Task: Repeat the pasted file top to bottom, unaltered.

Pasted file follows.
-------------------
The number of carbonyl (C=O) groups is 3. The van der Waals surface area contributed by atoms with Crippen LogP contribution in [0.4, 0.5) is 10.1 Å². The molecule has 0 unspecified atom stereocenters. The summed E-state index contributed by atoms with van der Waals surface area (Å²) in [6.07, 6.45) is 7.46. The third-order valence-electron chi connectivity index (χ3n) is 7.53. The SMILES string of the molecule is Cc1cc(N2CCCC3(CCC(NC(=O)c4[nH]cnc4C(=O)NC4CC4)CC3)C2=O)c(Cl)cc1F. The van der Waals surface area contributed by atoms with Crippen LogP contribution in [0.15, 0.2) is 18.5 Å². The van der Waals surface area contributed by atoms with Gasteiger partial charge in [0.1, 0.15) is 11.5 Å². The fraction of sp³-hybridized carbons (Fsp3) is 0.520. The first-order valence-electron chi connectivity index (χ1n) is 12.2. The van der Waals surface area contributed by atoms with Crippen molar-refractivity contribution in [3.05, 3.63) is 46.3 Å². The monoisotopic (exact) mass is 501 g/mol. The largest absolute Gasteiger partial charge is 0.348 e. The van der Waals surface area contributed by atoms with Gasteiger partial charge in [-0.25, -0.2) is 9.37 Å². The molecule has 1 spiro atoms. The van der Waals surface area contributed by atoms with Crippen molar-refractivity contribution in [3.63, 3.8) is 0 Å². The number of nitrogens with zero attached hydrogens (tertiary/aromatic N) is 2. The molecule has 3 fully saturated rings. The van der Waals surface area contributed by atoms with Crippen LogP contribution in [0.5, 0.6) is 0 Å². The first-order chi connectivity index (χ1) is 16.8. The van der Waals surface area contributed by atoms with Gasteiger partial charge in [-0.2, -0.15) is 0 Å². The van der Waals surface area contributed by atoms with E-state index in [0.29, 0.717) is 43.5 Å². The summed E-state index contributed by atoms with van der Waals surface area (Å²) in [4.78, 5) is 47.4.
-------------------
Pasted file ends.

The number of carbonyl (C=O) groups is 3. The van der Waals surface area contributed by atoms with Crippen LogP contribution in [0.4, 0.5) is 10.1 Å². The molecule has 0 unspecified atom stereocenters. The summed E-state index contributed by atoms with van der Waals surface area (Å²) in [6.07, 6.45) is 7.46. The third-order valence-electron chi connectivity index (χ3n) is 7.53. The SMILES string of the molecule is Cc1cc(N2CCCC3(CCC(NC(=O)c4[nH]cnc4C(=O)NC4CC4)CC3)C2=O)c(Cl)cc1F. The van der Waals surface area contributed by atoms with Crippen LogP contribution in [0.15, 0.2) is 18.5 Å². The van der Waals surface area contributed by atoms with Gasteiger partial charge in [0.1, 0.15) is 11.5 Å². The fraction of sp³-hybridized carbons (Fsp3) is 0.520. The first-order valence-electron chi connectivity index (χ1n) is 12.2. The van der Waals surface area contributed by atoms with Crippen molar-refractivity contribution in [3.05, 3.63) is 46.3 Å². The monoisotopic (exact) mass is 501 g/mol. The largest absolute Gasteiger partial charge is 0.348 e. The van der Waals surface area contributed by atoms with Gasteiger partial charge in [-0.25, -0.2) is 9.37 Å². The molecule has 1 spiro atoms. The van der Waals surface area contributed by atoms with Crippen molar-refractivity contribution in [3.63, 3.8) is 0 Å². The number of nitrogens with zero attached hydrogens (tertiary/aromatic N) is 2. The molecule has 3 fully saturated rings. The van der Waals surface area contributed by atoms with Crippen LogP contribution in [0.5, 0.6) is 0 Å². The first-order chi connectivity index (χ1) is 16.8. The van der Waals surface area contributed by atoms with Gasteiger partial charge in [-0.2, -0.15) is 0 Å². The van der Waals surface area contributed by atoms with E-state index in [0.29, 0.717) is 43.5 Å². The summed E-state index contributed by atoms with van der Waals surface area (Å²) in [4.78, 5) is 47.4.